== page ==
This article is also available on Nutrition in Motion's blog NIM Dish
Good Fat, Bad Fat
Sarah Reid, RHNC
The word “fat” has long been the unofficial “swear word” of the weight-management sector. Butter, bacon, nuts and cheese are all laden with the stuff – and if we don’t want to be labelled with the awful “extra large body proportions” stigma, we must eschew it all from our menus, right?
The types of fat are commonly divided into two categories based on their impact on cholesterol levels. The “bad” fats are the saturated and trans-fatty acids, which are solid at room temperature and have a tendency to thicken the blood. In fact, their effects can be so powerful that the blood taken from a patient who had eaten a fast-food meal (full of these compounds) 1 hour before solidified in the vial. Saturated fat is what most of us are familiar with in foods like butter and lard, and is also common in coconut oil, nuts, and meat. Saturated fat has been linked to higher LDL (“bad”) cholesterol and risk of type 2 diabetes. Most trans-fats are from partially hydrogenated sources, meaning a liquid oil is saturated with hydrogen under high pressure to have an end result that is solid at room temperature. They have been shown to increase LDL while reducing the “good” HDL cholesterol, and have been linked to cancer, depression and liver disease. Labels are allowed to claim a product is “trans fat free” if it has under 0.5g of trans fat per serving – but watch the serving sizes too, because many of the new label claims also come with a smaller portion too!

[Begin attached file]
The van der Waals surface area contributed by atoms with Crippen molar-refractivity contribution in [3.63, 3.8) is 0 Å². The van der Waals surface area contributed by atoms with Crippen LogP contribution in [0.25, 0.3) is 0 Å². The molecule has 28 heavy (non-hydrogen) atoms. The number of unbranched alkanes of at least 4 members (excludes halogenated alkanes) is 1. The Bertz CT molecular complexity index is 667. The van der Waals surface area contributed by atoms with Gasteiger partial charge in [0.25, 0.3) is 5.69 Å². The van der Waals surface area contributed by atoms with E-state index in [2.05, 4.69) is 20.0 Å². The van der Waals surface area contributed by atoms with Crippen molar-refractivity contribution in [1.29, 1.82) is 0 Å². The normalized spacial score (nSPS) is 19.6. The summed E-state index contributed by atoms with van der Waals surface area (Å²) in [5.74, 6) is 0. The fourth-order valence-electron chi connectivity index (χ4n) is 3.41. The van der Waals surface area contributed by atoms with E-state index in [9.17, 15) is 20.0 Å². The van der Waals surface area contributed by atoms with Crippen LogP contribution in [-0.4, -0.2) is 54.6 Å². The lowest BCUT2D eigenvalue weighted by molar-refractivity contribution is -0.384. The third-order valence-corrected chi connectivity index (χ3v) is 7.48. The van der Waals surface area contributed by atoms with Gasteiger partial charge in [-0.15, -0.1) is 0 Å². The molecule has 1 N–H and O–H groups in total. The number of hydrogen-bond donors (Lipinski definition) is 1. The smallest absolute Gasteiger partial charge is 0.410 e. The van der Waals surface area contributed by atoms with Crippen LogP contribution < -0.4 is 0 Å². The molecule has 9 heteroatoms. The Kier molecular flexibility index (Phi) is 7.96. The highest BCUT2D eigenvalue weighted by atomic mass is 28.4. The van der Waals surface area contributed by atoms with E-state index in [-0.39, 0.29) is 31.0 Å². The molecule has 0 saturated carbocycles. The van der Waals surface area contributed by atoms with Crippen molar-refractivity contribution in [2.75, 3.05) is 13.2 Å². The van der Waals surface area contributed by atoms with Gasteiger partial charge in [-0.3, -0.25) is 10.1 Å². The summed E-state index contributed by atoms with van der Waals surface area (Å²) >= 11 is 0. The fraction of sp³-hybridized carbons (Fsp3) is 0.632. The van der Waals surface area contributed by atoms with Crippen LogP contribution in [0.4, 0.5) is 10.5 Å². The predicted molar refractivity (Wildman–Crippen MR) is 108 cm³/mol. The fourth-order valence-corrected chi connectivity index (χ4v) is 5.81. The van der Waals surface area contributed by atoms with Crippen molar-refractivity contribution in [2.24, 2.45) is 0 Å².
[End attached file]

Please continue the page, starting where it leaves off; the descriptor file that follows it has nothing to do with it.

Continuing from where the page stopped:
When it comes to the weight loss war, it’s important to remember that fat of any kind contains 9 calories per gram. While it is important for our bodies – and should make up about 20% of our total daily calories – going hog-wild with the butter knife and having the extra cheesy pizza will not give your body the total support it needs. Choose your sources judiciously and enjoy every bite!